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  1. #1
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    Default Daughter being pressured to straighten...

    I posted this in the "Napptural Parenting" section and it was suggested that I post it here. If you have any suggestions, they will be greatly appreciated! I only have one daughter (and TWO teeneage boys) so I am entering a new realm in regards to hair. I KNOW my own personal struggles, and I naively hoped that she would not encounter this. Getting on to the story....my daughter has been telling me for a while that the kids at shcool have been telling her that she would look better with her hair straightened. Now, my daughter has kinky hair like mine. If you've been around a while, you might be familar with Crayzcoil., a former member of the board who had an album for many years. If you are familiar with her hair, then you can picture my daughter's fairly well. Her hair is LIKE mine but different. She has places on her scalp where the hair just will NOT obtain any length comparable to the rest of her hair, no matter WHAT I do/don't do to it. It has been this way all of her life, to the point where I have sut her hair down in places to "even it out" only to have tit go right back to that length. Overall, her hair grows well. It is down her back when stretched, though shrinkage makes it appear MUCH shorter. Well, last night we were talking and I asked her if anyone said anything about her hair, because she had changed the syle and sometimes kids will make comments, or her teachers will. sometimes they say really nice things. So, when I asked, she dropped her head and said, "No, but my friends tell me that I shoudl straighten it." Now, we've been down that road before, so I thought to take a different approach and give her a little bit of hisotry about our hair, which she seemed to listen intently to. at any rate, she told me that they say that she would LOOK better with straight hair. My poor child already has LOTS to contend with, as it is not as diverse here as it could be. I see VERY few Blacks here and though I HAVE seen several naturals, typically the little girls have their hair straightened. Now, I finally got around to asking, "what do YOU say when they tell you this (just to see where her head was) and she said, "I tell them you won't let me..." I was very sad, because I always beleived that she was PROUD of her hair. How could I have been so DECEIVED? I really wish that I could take this all away from her, but I can't. The thing is, with her skin condition, if she puts chemicals on her hair when she's older, she will probably suffer as I did all of those years. I had scalp burns, breakage, you name it. Times were tough! I don't want to see her go through that! I've tried all kinds of positive reinforcement and it just doesn't seem to be helping...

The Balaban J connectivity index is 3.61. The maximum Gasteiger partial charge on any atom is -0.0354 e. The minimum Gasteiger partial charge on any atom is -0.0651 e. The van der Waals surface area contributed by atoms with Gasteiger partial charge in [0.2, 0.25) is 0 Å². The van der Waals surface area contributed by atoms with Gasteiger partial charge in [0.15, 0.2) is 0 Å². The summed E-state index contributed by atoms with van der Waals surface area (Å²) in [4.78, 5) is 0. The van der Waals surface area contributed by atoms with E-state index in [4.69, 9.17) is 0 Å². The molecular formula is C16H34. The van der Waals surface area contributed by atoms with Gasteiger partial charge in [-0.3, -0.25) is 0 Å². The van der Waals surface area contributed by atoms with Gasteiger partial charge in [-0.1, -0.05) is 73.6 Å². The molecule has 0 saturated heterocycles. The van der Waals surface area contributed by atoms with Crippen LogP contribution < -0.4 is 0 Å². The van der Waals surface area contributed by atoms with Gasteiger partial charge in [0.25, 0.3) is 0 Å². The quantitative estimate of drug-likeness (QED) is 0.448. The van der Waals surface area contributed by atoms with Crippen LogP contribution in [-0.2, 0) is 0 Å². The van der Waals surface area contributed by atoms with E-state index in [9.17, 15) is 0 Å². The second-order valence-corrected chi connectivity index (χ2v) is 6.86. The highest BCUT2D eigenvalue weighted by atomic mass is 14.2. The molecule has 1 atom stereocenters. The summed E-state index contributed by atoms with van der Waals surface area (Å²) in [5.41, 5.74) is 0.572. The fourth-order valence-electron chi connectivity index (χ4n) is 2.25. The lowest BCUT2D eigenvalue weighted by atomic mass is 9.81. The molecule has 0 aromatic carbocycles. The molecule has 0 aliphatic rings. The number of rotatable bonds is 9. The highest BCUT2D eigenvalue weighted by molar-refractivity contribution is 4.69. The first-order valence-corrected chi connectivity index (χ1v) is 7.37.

Visit my blog: fragilehaircare-gilroygal.blogspot.com
    I share about my natural hair happenings, lessons, and experiences.

  2. #2
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    from LA to the Bay
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    Default

    Bump101010

    Sent from my iPad using Forum Runner
    It's Cheap to be Pank. Come to the Pank Side.

  3. #3
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    I am not a teen, but what does SHE want to do? I would just keep encouraging her. Tell her she can't live her life trying to please others and maybe use this situation as a "teaching moment".

  4. #4
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    Default

    I have 2 natural daughters, one of whom is also at that age where peer acceptance is so important. My daughter responds well when we align our hair with other qualities that make us unique (our likes, dislikes, family values, etc.), and talk about how those things make her stand apart. Also, I had her do a pros & cons list. When she listed all of the reasons to consider straightening vs being natural, she (on her own) noticed that most of the pro-straight reasons were based on what others would think of her hair (she doesn't know anything about the supposed "ease" of handling straight hair), and not on what was good or healthy for her. That helped her to feel better about doing what is right for HER, and not what someone else (who has been mis-educated, anyway) thinks she should do with her beautiful, healthy, God-given hair. I'm going to ask her tomorrow about how she continues to respond to comments about her hair. I'll come back and post if she says anything that may be helpful.